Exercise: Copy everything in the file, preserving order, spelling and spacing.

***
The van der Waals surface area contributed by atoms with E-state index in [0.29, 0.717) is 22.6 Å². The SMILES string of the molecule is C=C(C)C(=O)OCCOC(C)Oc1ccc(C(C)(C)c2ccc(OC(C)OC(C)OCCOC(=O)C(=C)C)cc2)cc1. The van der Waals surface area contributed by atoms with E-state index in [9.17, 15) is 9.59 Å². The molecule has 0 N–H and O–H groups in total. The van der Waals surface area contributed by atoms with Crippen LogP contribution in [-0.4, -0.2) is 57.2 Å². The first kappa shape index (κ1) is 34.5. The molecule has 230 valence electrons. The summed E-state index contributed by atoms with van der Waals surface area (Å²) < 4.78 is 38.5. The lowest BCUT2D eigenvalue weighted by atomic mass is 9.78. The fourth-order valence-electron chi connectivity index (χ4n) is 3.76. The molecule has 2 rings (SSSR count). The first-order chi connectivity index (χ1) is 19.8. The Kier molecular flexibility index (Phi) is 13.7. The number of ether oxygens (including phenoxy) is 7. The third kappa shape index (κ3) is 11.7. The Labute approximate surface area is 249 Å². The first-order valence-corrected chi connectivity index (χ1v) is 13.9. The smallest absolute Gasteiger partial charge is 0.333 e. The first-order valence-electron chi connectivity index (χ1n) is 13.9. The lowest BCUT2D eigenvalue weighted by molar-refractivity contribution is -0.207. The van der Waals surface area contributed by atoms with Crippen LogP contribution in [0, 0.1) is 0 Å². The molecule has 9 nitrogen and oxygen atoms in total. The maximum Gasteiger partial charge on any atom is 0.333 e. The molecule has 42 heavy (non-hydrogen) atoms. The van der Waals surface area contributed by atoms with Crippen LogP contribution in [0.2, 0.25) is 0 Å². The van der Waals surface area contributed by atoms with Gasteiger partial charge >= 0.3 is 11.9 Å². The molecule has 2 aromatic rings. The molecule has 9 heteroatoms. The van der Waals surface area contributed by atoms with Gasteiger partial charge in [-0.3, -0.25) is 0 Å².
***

The van der Waals surface area contributed by atoms with E-state index in [0.29, 0.717) is 22.6 Å². The SMILES string of the molecule is C=C(C)C(=O)OCCOC(C)Oc1ccc(C(C)(C)c2ccc(OC(C)OC(C)OCCOC(=O)C(=C)C)cc2)cc1. The van der Waals surface area contributed by atoms with E-state index in [9.17, 15) is 9.59 Å². The molecule has 0 N–H and O–H groups in total. The van der Waals surface area contributed by atoms with Crippen LogP contribution in [-0.4, -0.2) is 57.2 Å². The first kappa shape index (κ1) is 34.5. The molecule has 230 valence electrons. The summed E-state index contributed by atoms with van der Waals surface area (Å²) < 4.78 is 38.5. The lowest BCUT2D eigenvalue weighted by atomic mass is 9.78. The fourth-order valence-electron chi connectivity index (χ4n) is 3.76. The molecule has 2 rings (SSSR count). The first-order chi connectivity index (χ1) is 19.8. The Kier molecular flexibility index (Phi) is 13.7. The number of ether oxygens (including phenoxy) is 7. The third kappa shape index (κ3) is 11.7. The Labute approximate surface area is 249 Å². The first-order valence-corrected chi connectivity index (χ1v) is 13.9. The smallest absolute Gasteiger partial charge is 0.333 e. The first-order valence-electron chi connectivity index (χ1n) is 13.9. The lowest BCUT2D eigenvalue weighted by molar-refractivity contribution is -0.207. The van der Waals surface area contributed by atoms with Crippen LogP contribution in [0, 0.1) is 0 Å². The molecule has 9 nitrogen and oxygen atoms in total. The maximum Gasteiger partial charge on any atom is 0.333 e. The molecule has 42 heavy (non-hydrogen) atoms. The van der Waals surface area contributed by atoms with Crippen LogP contribution in [0.2, 0.25) is 0 Å². The van der Waals surface area contributed by atoms with Gasteiger partial charge >= 0.3 is 11.9 Å². The molecule has 2 aromatic rings. The molecule has 9 heteroatoms. The van der Waals surface area contributed by atoms with Gasteiger partial charge in [-0.3, -0.25) is 0 Å².